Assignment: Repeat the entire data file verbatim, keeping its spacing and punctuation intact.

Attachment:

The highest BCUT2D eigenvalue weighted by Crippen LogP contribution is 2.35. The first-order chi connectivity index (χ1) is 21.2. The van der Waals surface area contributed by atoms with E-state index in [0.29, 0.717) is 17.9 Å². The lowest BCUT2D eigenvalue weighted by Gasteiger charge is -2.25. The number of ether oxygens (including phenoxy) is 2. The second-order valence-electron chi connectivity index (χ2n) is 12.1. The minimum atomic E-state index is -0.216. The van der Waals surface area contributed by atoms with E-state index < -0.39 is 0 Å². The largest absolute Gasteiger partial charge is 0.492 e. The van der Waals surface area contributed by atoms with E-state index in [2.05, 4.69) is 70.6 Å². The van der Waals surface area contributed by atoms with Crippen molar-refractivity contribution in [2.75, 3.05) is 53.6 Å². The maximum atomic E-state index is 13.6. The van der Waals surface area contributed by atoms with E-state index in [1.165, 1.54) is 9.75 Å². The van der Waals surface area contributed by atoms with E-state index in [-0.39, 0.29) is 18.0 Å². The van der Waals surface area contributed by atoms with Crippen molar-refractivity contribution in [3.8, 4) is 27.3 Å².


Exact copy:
The highest BCUT2D eigenvalue weighted by Crippen LogP contribution is 2.35. The first-order chi connectivity index (χ1) is 21.2. The van der Waals surface area contributed by atoms with E-state index in [0.29, 0.717) is 17.9 Å². The lowest BCUT2D eigenvalue weighted by Gasteiger charge is -2.25. The number of ether oxygens (including phenoxy) is 2. The second-order valence-electron chi connectivity index (χ2n) is 12.1. The minimum atomic E-state index is -0.216. The van der Waals surface area contributed by atoms with E-state index < -0.39 is 0 Å². The largest absolute Gasteiger partial charge is 0.492 e. The van der Waals surface area contributed by atoms with E-state index in [2.05, 4.69) is 70.6 Å². The van der Waals surface area contributed by atoms with Crippen molar-refractivity contribution in [2.75, 3.05) is 53.6 Å². The maximum atomic E-state index is 13.6. The van der Waals surface area contributed by atoms with E-state index in [1.165, 1.54) is 9.75 Å². The van der Waals surface area contributed by atoms with E-state index in [-0.39, 0.29) is 18.0 Å². The van der Waals surface area contributed by atoms with Crippen molar-refractivity contribution in [3.8, 4) is 27.3 Å².